Our neighbour in the village,Patricia Atkinson,has retired from wine making. She was responsible for putting Bergerac wines more firmly on the map in the UK with her wines and books like The Ripening Sun. So we have just bought some of her wine vats for fermenting and storing wine. I am sure with such a good pedigree they will be a great addition to our chai.
After weeks of hot dry weather we are so happy to have had an afternoon giving us 13mm of lovely rain. Given the stage our grapes are at the reds especially will benefit. They were stressed by the prolonged dry spell - and so were we.also means less time spent having to water the veg garden and flower tubs.
The Semillon grapes have loved the weather this year. As well as using them in our Blanc Sec blended with Sauvignon we may take the chance to make some Demi-sec, a semi sweet wine beloved of many people who eat moules frites.
We are down to our last 20 bottles of the 2003 Saussignac which is the late harvest dessert wine or "liquoreaux". 2013 could be a great Saussignac year too.
For the first time ever Gageac et Rouillac had its fete in the grounds of its historic Chateau instead of in the grounds of the Marie. The extra shade of the trees was very welcome as we sold wine all day with horses and carriages, vintage cars and the many inhabitants,friends and tourists coming and going.
One of the big enemies of the vines is a small aphid which is golden and spreads a deadly virus which makes the vines give up and die. So the Government require everyone to do one spray against it in early August. So today is the day for us. But we are very conscious of all our very beneficial insects which can be found in large numbers in our wildlife larder of half a hectare within the vines. Before spraying Humphrey cuts the grass strips in the vines to ensure all the other insects are away in our meadows and the sunflower area as they are looking for pollen.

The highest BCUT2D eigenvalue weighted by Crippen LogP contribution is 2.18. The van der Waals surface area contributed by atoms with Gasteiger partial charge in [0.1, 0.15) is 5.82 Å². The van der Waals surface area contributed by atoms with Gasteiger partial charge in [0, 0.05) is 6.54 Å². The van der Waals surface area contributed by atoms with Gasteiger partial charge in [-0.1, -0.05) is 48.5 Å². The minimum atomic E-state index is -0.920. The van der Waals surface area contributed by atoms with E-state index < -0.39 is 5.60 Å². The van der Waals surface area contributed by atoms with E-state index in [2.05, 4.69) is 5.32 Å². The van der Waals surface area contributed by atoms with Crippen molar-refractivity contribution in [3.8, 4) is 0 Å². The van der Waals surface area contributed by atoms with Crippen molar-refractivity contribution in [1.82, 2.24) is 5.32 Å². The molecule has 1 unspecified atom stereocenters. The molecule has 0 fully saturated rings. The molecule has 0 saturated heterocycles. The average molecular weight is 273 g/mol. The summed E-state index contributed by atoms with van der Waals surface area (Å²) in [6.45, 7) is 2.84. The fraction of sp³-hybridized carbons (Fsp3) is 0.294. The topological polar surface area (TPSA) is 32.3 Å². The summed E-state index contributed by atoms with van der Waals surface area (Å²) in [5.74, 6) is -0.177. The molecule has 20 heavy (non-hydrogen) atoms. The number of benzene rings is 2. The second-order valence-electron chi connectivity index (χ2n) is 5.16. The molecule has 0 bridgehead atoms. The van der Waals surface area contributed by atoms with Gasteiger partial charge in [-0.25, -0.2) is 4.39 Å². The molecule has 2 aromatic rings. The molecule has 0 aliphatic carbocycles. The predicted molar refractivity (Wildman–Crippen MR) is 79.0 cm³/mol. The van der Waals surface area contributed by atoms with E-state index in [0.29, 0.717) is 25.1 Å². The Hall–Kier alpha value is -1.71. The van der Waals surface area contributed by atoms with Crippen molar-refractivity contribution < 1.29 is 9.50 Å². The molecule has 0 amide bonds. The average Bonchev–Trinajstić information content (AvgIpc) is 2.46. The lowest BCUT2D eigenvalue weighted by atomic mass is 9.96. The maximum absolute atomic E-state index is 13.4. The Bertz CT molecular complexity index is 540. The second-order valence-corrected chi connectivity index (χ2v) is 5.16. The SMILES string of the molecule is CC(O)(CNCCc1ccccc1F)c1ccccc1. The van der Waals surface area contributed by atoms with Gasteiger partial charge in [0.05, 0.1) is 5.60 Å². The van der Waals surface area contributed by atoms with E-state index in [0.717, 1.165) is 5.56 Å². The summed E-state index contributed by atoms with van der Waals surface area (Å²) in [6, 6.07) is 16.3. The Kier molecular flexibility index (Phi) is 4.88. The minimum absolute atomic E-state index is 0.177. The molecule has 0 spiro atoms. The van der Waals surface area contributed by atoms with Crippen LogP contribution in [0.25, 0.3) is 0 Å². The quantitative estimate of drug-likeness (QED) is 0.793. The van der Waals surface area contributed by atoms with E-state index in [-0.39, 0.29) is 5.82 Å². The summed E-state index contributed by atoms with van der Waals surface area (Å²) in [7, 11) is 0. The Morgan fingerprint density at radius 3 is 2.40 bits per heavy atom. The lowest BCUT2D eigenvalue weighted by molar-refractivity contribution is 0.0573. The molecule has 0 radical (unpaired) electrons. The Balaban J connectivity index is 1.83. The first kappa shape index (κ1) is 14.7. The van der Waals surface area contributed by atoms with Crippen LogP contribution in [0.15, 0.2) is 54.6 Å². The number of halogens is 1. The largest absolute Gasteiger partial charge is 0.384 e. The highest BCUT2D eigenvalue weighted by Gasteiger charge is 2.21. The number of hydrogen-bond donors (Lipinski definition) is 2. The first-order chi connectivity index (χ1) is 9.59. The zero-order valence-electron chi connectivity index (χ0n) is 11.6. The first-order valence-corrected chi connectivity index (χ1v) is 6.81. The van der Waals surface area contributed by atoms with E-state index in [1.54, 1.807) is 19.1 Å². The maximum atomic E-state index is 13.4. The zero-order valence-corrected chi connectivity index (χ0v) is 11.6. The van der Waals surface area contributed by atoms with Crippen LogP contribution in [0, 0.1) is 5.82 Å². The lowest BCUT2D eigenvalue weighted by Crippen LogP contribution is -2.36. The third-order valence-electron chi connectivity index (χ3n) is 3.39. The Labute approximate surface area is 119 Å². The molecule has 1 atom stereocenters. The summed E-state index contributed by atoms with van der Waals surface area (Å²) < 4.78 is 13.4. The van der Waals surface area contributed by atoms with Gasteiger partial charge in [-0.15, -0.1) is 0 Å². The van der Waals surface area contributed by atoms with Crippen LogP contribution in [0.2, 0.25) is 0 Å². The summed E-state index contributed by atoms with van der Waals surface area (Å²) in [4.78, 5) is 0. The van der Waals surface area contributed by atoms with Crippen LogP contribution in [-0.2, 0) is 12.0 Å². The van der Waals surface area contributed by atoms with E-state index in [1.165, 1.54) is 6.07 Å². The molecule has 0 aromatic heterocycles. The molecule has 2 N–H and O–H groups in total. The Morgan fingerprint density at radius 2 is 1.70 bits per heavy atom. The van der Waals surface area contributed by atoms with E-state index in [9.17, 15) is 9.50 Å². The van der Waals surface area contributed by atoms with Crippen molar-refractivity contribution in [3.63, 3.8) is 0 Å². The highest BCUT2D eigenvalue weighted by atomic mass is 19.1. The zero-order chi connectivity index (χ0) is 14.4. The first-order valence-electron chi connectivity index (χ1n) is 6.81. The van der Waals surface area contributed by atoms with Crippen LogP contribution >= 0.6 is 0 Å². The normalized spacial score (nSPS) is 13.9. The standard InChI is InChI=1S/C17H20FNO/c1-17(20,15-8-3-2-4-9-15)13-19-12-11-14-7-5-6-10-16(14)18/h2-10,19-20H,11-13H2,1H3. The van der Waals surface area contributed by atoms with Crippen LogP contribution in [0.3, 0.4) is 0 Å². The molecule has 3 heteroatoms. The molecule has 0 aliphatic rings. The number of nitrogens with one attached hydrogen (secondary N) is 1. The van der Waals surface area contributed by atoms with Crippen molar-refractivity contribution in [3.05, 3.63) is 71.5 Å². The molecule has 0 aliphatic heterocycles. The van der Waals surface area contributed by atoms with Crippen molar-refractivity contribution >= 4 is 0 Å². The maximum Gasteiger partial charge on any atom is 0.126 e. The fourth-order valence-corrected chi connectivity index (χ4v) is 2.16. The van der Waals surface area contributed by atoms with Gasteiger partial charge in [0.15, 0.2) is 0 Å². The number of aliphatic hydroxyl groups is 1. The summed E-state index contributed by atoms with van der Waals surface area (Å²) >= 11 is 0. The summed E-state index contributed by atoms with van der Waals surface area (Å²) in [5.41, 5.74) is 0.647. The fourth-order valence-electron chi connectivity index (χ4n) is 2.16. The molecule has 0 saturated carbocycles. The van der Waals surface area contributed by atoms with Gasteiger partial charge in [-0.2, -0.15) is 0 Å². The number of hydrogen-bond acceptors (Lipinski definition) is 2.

Well last night we needed all the spells we could muster. The thunderstorms that swept in from Bordeaux left some vineyards with several centimetres of hail and quite some damage to their crop. Others got no rain at all. We felt lucky to have 2mm of gentle rain though 5mm would have been ideal.
Conveniently, if we wanted to do the Macbeth witch brew, if we just replaced the newt with a lizard we could find all the ingredients we needin our unused (by us) jacuzzi.The little green frogs are known here as "reinettes" or little queens.
It is hard to believe that in less than two months these little bunches of Merlot will be big, luscious purple grapes. Right now they are small pea size, hard and green. You can see the ground under them is stony limestone and thin soil. This makes the roots of the vines grow deep. With a temperature today of 37 in the shade we are glad they are going deep for moisture but also because the minerals that give the distinctive character to each "terroir" are well below the surface.
Sue Temperley writes the Wine and Wildlife blog.